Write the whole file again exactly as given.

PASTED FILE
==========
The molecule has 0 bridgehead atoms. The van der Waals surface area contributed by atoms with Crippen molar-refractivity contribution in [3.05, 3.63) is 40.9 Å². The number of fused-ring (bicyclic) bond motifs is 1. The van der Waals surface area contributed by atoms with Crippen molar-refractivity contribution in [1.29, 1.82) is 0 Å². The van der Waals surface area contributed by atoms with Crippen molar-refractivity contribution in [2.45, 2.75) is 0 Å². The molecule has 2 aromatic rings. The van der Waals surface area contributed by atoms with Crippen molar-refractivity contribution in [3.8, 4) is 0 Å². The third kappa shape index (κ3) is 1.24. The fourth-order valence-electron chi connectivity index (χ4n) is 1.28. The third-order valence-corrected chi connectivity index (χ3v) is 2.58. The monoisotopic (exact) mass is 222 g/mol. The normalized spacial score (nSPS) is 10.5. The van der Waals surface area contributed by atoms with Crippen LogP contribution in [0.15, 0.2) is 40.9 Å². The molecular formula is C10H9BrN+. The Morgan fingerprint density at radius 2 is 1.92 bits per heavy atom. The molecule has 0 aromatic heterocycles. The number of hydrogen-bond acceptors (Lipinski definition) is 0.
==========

The molecule has 0 bridgehead atoms. The van der Waals surface area contributed by atoms with Crippen molar-refractivity contribution in [3.05, 3.63) is 40.9 Å². The number of fused-ring (bicyclic) bond motifs is 1. The van der Waals surface area contributed by atoms with Crippen molar-refractivity contribution in [1.29, 1.82) is 0 Å². The van der Waals surface area contributed by atoms with Crippen molar-refractivity contribution in [2.45, 2.75) is 0 Å². The molecule has 2 aromatic rings. The van der Waals surface area contributed by atoms with Crippen molar-refractivity contribution in [3.8, 4) is 0 Å². The third kappa shape index (κ3) is 1.24. The fourth-order valence-electron chi connectivity index (χ4n) is 1.28. The third-order valence-corrected chi connectivity index (χ3v) is 2.58. The monoisotopic (exact) mass is 222 g/mol. The normalized spacial score (nSPS) is 10.5. The van der Waals surface area contributed by atoms with Crippen LogP contribution in [0.15, 0.2) is 40.9 Å². The molecular formula is C10H9BrN+. The Morgan fingerprint density at radius 2 is 1.92 bits per heavy atom. The molecule has 0 aromatic heterocycles. The number of hydrogen-bond acceptors (Lipinski definition) is 0.